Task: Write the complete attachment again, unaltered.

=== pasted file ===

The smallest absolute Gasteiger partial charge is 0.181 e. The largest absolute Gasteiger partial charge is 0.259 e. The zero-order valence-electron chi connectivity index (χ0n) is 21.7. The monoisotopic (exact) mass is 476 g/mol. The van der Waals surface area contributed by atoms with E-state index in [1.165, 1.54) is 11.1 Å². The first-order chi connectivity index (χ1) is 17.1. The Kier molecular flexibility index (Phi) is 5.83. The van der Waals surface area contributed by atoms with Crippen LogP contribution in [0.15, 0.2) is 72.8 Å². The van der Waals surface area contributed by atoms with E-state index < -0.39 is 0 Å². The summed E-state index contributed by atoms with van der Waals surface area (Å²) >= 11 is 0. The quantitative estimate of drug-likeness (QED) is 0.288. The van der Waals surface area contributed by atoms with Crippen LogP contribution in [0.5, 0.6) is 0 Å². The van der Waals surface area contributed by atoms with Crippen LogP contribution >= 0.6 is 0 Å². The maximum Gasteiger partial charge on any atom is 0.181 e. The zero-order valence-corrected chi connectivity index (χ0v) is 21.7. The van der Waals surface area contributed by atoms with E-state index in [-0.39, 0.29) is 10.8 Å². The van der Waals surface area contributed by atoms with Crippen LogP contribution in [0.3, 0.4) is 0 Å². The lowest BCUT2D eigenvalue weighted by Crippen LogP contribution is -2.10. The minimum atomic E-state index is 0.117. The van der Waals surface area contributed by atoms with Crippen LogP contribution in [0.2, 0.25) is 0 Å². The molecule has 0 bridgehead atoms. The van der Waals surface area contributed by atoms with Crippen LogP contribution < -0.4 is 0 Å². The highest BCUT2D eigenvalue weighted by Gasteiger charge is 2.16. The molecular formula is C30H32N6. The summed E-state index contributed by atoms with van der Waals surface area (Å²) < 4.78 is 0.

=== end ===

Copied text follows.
The smallest absolute Gasteiger partial charge is 0.181 e. The largest absolute Gasteiger partial charge is 0.259 e. The zero-order valence-electron chi connectivity index (χ0n) is 21.7. The monoisotopic (exact) mass is 476 g/mol. The van der Waals surface area contributed by atoms with E-state index in [1.165, 1.54) is 11.1 Å². The first-order chi connectivity index (χ1) is 17.1. The Kier molecular flexibility index (Phi) is 5.83. The van der Waals surface area contributed by atoms with Crippen LogP contribution in [0.15, 0.2) is 72.8 Å². The van der Waals surface area contributed by atoms with E-state index < -0.39 is 0 Å². The summed E-state index contributed by atoms with van der Waals surface area (Å²) >= 11 is 0. The quantitative estimate of drug-likeness (QED) is 0.288. The van der Waals surface area contributed by atoms with Crippen LogP contribution in [0.5, 0.6) is 0 Å². The van der Waals surface area contributed by atoms with Crippen LogP contribution >= 0.6 is 0 Å². The maximum Gasteiger partial charge on any atom is 0.181 e. The zero-order valence-corrected chi connectivity index (χ0v) is 21.7. The van der Waals surface area contributed by atoms with E-state index in [-0.39, 0.29) is 10.8 Å². The van der Waals surface area contributed by atoms with Crippen LogP contribution in [0.3, 0.4) is 0 Å². The lowest BCUT2D eigenvalue weighted by Crippen LogP contribution is -2.10. The minimum atomic E-state index is 0.117. The van der Waals surface area contributed by atoms with Crippen LogP contribution in [0.2, 0.25) is 0 Å². The molecule has 0 bridgehead atoms. The van der Waals surface area contributed by atoms with Crippen LogP contribution < -0.4 is 0 Å². The highest BCUT2D eigenvalue weighted by Gasteiger charge is 2.16. The molecular formula is C30H32N6. The summed E-state index contributed by atoms with van der Waals surface area (Å²) < 4.78 is 0.